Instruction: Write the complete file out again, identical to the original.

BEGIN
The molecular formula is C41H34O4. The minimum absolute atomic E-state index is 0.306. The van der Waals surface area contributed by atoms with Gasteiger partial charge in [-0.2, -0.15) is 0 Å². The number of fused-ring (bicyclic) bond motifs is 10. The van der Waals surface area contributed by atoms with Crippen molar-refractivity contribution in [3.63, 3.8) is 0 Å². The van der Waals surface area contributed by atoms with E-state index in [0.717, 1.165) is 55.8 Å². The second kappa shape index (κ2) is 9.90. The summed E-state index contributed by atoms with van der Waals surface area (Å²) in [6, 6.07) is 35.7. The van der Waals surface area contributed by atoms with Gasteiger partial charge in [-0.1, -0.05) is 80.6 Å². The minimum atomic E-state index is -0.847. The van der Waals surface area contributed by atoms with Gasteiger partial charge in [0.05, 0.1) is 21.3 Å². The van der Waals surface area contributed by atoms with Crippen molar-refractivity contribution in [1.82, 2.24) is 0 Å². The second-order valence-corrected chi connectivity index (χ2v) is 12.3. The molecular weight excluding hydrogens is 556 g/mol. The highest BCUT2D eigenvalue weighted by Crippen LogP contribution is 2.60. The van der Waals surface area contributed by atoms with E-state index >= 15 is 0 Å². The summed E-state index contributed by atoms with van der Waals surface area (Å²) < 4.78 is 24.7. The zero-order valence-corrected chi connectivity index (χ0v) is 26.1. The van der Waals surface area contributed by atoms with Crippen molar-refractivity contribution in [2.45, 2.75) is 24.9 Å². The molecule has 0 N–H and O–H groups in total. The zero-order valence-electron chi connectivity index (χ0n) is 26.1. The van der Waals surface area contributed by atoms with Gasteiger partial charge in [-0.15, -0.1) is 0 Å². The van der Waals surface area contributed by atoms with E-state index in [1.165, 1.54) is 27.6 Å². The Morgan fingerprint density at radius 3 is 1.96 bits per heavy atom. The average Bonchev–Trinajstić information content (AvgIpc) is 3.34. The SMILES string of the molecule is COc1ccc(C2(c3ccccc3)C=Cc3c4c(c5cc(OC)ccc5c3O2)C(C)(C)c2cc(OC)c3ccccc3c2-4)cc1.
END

The molecular formula is C41H34O4. The minimum absolute atomic E-state index is 0.306. The van der Waals surface area contributed by atoms with Gasteiger partial charge in [-0.2, -0.15) is 0 Å². The number of fused-ring (bicyclic) bond motifs is 10. The van der Waals surface area contributed by atoms with Crippen molar-refractivity contribution in [3.63, 3.8) is 0 Å². The van der Waals surface area contributed by atoms with E-state index in [0.717, 1.165) is 55.8 Å². The second kappa shape index (κ2) is 9.90. The summed E-state index contributed by atoms with van der Waals surface area (Å²) in [6, 6.07) is 35.7. The van der Waals surface area contributed by atoms with Gasteiger partial charge in [-0.1, -0.05) is 80.6 Å². The minimum atomic E-state index is -0.847. The van der Waals surface area contributed by atoms with Gasteiger partial charge in [0.05, 0.1) is 21.3 Å². The van der Waals surface area contributed by atoms with Crippen molar-refractivity contribution in [1.82, 2.24) is 0 Å². The second-order valence-corrected chi connectivity index (χ2v) is 12.3. The molecular weight excluding hydrogens is 556 g/mol. The highest BCUT2D eigenvalue weighted by Crippen LogP contribution is 2.60. The van der Waals surface area contributed by atoms with E-state index >= 15 is 0 Å². The summed E-state index contributed by atoms with van der Waals surface area (Å²) < 4.78 is 24.7. The zero-order valence-corrected chi connectivity index (χ0v) is 26.1. The van der Waals surface area contributed by atoms with Crippen molar-refractivity contribution in [2.45, 2.75) is 24.9 Å². The molecule has 0 N–H and O–H groups in total. The zero-order valence-electron chi connectivity index (χ0n) is 26.1. The van der Waals surface area contributed by atoms with Gasteiger partial charge in [-0.15, -0.1) is 0 Å². The van der Waals surface area contributed by atoms with E-state index in [1.165, 1.54) is 27.6 Å². The Morgan fingerprint density at radius 3 is 1.96 bits per heavy atom. The average Bonchev–Trinajstić information content (AvgIpc) is 3.34. The SMILES string of the molecule is COc1ccc(C2(c3ccccc3)C=Cc3c4c(c5cc(OC)ccc5c3O2)C(C)(C)c2cc(OC)c3ccccc3c2-4)cc1.